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The Cryosphere An interactive open-access journal of the European Geosciences Union
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Volume 6, issue 2
The Cryosphere, 6, 467–478, 2012
https://doi.org/10.5194/tc-6-467-2012
© Author(s) 2012. This work is distributed under
the Creative Commons Attribution 3.0 License.
The Cryosphere, 6, 467–478, 2012
https://doi.org/10.5194/tc-6-467-2012
© Author(s) 2012. This work is distributed under
the Creative Commons Attribution 3.0 License.

Research article 10 Apr 2012

Research article | 10 Apr 2012

Repeat optical satellite images reveal widespread and long term decrease in land-terminating glacier speeds

T. Heid and A. Kääb T. Heid and A. Kääb
  • Department of Geosciences, University of Oslo, Box 1047 Blindern, 0316 Oslo, Norway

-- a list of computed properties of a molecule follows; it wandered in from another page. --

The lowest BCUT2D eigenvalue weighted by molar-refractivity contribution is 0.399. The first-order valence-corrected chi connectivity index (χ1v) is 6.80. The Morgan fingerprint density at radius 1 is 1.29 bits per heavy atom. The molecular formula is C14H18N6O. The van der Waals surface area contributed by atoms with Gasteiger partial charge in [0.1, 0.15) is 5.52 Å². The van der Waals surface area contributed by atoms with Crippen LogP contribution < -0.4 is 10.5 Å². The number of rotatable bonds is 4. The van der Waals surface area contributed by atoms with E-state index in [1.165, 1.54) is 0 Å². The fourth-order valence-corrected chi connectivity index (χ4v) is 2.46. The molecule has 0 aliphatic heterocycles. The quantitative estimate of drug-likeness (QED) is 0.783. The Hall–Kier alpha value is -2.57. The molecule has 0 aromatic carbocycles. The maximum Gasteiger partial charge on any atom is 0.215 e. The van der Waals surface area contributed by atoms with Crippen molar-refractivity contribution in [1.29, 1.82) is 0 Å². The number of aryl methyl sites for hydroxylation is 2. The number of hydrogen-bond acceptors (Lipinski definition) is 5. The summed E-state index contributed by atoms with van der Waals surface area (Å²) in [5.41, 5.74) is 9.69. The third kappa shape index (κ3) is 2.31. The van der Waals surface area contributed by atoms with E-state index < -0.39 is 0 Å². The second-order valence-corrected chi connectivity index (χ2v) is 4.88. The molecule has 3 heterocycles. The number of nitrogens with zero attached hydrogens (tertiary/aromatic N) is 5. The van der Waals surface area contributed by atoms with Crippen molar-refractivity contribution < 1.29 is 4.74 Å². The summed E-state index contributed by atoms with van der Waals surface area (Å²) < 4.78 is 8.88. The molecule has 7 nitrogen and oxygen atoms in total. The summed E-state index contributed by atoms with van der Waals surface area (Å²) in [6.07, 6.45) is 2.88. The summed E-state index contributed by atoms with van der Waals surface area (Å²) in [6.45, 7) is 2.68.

Abstract. By matching of repeat optical satellite images it is now possible to investigate glacier dynamics within large regions of the world and also between regions to improve knowledge about glacier dynamics in space and time. In this study we investigate whether the negative glacier mass balance seen over large parts of the world has caused the glaciers to change their speeds. The studied regions are Pamir, Caucasus, Penny Ice Cap, Alaska Range and Patagonia. In addition we derive speed changes for Karakoram, a region assumed to have positive mass balance and that contains many surge-type glaciers. We find that the mapped glaciers in the five regions with negative mass balance have over the last decades decreased their velocity at an average rate per decade of: 43 % in the Pamir, 8 % in the Caucasus, 25 % on Penny Ice Cap, 11 % in the Alaska Range and 20 % in Patagonia. Glaciers in Karakoram have generally increased their speeds, but surging glaciers and glaciers with flow instabilities are most prominent in this area. Therefore the calculated average speed change is not representative for this area.

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